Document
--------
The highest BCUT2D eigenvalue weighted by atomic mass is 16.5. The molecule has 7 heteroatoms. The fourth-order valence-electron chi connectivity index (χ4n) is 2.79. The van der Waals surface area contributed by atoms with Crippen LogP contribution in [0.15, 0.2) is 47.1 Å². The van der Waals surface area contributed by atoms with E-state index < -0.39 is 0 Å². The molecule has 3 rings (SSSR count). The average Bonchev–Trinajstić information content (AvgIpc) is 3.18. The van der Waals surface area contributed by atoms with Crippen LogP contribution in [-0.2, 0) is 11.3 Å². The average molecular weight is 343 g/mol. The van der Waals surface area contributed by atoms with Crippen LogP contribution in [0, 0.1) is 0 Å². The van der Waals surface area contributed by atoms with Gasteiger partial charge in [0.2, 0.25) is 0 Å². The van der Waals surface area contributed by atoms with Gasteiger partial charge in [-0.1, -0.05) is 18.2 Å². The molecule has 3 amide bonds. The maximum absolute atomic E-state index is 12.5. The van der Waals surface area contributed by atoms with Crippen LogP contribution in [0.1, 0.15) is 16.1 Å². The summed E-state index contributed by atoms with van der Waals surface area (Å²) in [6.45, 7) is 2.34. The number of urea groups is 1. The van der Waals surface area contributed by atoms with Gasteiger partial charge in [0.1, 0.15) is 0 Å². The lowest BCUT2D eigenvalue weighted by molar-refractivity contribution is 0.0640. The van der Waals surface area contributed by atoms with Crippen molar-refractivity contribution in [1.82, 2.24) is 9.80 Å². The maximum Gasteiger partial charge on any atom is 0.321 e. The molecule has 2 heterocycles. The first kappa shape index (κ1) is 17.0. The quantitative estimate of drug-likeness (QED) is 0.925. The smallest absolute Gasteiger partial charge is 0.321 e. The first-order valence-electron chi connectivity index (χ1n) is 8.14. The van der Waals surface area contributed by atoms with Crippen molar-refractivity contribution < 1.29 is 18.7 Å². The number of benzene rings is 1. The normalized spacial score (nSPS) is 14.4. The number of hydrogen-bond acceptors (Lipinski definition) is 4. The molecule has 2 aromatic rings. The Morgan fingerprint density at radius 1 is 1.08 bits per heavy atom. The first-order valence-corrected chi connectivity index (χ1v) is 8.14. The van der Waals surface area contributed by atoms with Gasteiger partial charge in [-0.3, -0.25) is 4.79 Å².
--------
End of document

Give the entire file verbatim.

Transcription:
The highest BCUT2D eigenvalue weighted by atomic mass is 16.5. The molecule has 7 heteroatoms. The fourth-order valence-electron chi connectivity index (χ4n) is 2.79. The van der Waals surface area contributed by atoms with Crippen LogP contribution in [0.15, 0.2) is 47.1 Å². The van der Waals surface area contributed by atoms with E-state index < -0.39 is 0 Å². The molecule has 3 rings (SSSR count). The average Bonchev–Trinajstić information content (AvgIpc) is 3.18. The van der Waals surface area contributed by atoms with Crippen LogP contribution in [-0.2, 0) is 11.3 Å². The average molecular weight is 343 g/mol. The van der Waals surface area contributed by atoms with Crippen LogP contribution in [0, 0.1) is 0 Å². The van der Waals surface area contributed by atoms with Gasteiger partial charge in [0.2, 0.25) is 0 Å². The van der Waals surface area contributed by atoms with Gasteiger partial charge in [-0.1, -0.05) is 18.2 Å². The molecule has 3 amide bonds. The maximum absolute atomic E-state index is 12.5. The van der Waals surface area contributed by atoms with Crippen LogP contribution in [0.1, 0.15) is 16.1 Å². The summed E-state index contributed by atoms with van der Waals surface area (Å²) in [6.45, 7) is 2.34. The number of urea groups is 1. The van der Waals surface area contributed by atoms with Gasteiger partial charge in [0.1, 0.15) is 0 Å². The lowest BCUT2D eigenvalue weighted by molar-refractivity contribution is 0.0640. The van der Waals surface area contributed by atoms with Crippen molar-refractivity contribution in [1.82, 2.24) is 9.80 Å². The maximum Gasteiger partial charge on any atom is 0.321 e. The molecule has 2 heterocycles. The first kappa shape index (κ1) is 17.0. The quantitative estimate of drug-likeness (QED) is 0.925. The smallest absolute Gasteiger partial charge is 0.321 e. The first-order valence-electron chi connectivity index (χ1n) is 8.14. The van der Waals surface area contributed by atoms with Crippen molar-refractivity contribution < 1.29 is 18.7 Å². The number of benzene rings is 1. The normalized spacial score (nSPS) is 14.4. The number of hydrogen-bond acceptors (Lipinski definition) is 4. The molecule has 2 aromatic rings. The Morgan fingerprint density at radius 1 is 1.08 bits per heavy atom. The first-order valence-corrected chi connectivity index (χ1v) is 8.14. The van der Waals surface area contributed by atoms with Gasteiger partial charge in [-0.3, -0.25) is 4.79 Å².